COMMENT Governing, no matter who does it, is part philosophy, part exigency, part panic, part payoff. And it is never easy to ascribe precise percentages to each factor.
However, the 2013 Budget of Prime Minister Najib Abdul
Razak, unveiled last Friday, is so patently an electioneering one there
is no difficulty making an inference as to its prime motivation: it is
to buy votes through payoffs even if that means a steadily worsening
national debt situation.
The coupling of ill-affordable
munificence with entrenched misallocation of resources is accompanied by
nervous anxiety that this time the ruse may not work.
a dose of gratuitous denunciation of the opposition must suffice to
make the point that though the fat lady may be long gone in the tooth,
her would-be replacement is a cad.
It is the government's
argument that it is better for the hoi polloi to persevere in faith with
the devils they know (despite the looming bankruptcy their profligate
ways invite) in preference to angels (who have done, to be sure, some
pretty nifty work in some places) promising the sun and the moon but who
are certain to wind up without the shirts on theirs and the people's
The fact that the auditor-general's annual report,
nominally the preamble to the Budget, was delayed this year till after
the latter's presentation was indicative of things seriously amiss.
Since the mid-1980s when the redoubtable Ahmad Nordin applied abundant
common sense to his office's fiduciary scrutiny of government accounts,
this comprehensive annual appraisal has become a matter for trepidation
by the public.
But to an administration that flashes the catch
word "transformation" as promiscuously as a desperate tart would her
wares, this delay in the AG's report is not be terribly distressing,
given that a general election is due and the fate of the government is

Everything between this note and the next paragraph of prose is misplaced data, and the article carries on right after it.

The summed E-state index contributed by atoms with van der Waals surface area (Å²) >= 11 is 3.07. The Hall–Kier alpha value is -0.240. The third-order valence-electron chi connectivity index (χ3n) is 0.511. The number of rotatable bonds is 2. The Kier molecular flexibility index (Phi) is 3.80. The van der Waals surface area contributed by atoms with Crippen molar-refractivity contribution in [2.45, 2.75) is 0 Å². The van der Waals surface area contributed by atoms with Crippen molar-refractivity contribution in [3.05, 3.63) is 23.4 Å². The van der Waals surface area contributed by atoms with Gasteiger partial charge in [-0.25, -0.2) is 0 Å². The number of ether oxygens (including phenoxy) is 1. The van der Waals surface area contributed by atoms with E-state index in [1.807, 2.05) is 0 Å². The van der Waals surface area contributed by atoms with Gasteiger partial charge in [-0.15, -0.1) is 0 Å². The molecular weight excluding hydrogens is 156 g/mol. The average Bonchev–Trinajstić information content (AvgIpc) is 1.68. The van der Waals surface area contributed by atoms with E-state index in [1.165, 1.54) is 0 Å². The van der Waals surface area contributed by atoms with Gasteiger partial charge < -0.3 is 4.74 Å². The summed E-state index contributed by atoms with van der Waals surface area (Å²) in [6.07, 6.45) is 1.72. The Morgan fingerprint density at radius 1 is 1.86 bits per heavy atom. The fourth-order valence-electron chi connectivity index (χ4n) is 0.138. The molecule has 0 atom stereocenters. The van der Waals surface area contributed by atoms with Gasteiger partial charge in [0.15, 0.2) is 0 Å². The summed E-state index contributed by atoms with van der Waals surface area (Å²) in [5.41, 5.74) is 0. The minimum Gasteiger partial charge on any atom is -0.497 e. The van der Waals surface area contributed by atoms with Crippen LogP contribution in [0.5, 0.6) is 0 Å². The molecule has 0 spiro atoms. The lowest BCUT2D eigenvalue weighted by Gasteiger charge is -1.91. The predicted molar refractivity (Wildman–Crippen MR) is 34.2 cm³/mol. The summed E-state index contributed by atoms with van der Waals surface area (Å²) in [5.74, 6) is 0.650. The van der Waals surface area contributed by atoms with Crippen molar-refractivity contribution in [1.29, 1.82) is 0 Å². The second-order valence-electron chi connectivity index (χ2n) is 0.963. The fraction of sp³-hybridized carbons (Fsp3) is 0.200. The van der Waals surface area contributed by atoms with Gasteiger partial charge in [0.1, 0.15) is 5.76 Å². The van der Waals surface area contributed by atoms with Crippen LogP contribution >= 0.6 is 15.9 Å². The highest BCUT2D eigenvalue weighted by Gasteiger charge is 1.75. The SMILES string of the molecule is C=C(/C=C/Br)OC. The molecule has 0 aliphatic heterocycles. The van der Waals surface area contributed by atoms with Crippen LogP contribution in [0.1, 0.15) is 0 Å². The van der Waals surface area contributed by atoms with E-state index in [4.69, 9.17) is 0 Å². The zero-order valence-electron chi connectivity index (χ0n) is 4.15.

said to be balanced by a thread in which case such niceties like the
AG's report being released before the Budget can be ignored.
subservient mainstream media can spin this as a hiccup rather than what
it actually is: a red flag signaling more distress points in the system.
Expect GST after the polls
The annual budget of democracies is an account of how a government proposes to raise revenue and disburse it.
is inherently a statement of political and economic philosophy, the
enunciation of which is usually done in ways that transcend the
parochial simply from grave contemplation of the importance of the
matter it deals with - a country's finances whose responsible
stewardship is vital to the well-being of not just the present
generation of citizens but successive ones too.
disclosure that the already high national debt would soar past the RM500
billion mark under spending envisaged by the 2013 Budget is a matter of
grave concern, given that the economy is already overly dependent on
revenue from a fast depleting resource (oil) and is trapped in a labour
intensive, middle-income cycle.
The government has announced
plans to transform this reality into something more dynamic but so far
there are no signs that structural disparities stemming from crony
capitalistic practices and monopolies are being watered down and
Favouritism and protectionism towards an elitist few
and election year dole outs to an underclass essentially compose the
warp and woof of the government's economic policy.
is accompanied by Santa gifts to various groups, like taxi drivers,
intended more as sops than as sinews for their regeneration.
handouts are a conjuror's trick whose falsity will be exposed by the
severity of the Goods and Services Tax (GST) that the government plans
to introduce once this election is over and they have won the vote.
told, the handout-targeted groups of civil servants, the underclass,
and young voters comprise more than half the 12.5 million voters
presently on the rolls, an increase of two million over the size of the
electorate at the last election when the Umno-BN government lost to the
opposition in the popular vote on the peninsula and had to rely on their
traditional strong plurality in Borneo to carry them through.
Spiraling national debt
one wing of their Borneon bastion is in tumult, its appeasement by
Najib's announcement of a Royal Commission of Inquiry into a festering
issue - illegal migrants - is turning out to be as chimerical as,
perhaps, the handouts promised by 2013 Budget could well become.
Meanwhile, the national debt rises swiftly and menacingly, but a spendthrift government is undaunted.
indifference to spiraling national debt was the hallmark of the social
democracies of the West now is peril from insolvency, with national
debt-to-GDP ratios before their crises hit as anemic as the one Malaysia
But a government more interested in salvaging its
survival than in prudential management is apt to gallop to the
precipice's edge under a bogus patina of "transformation."
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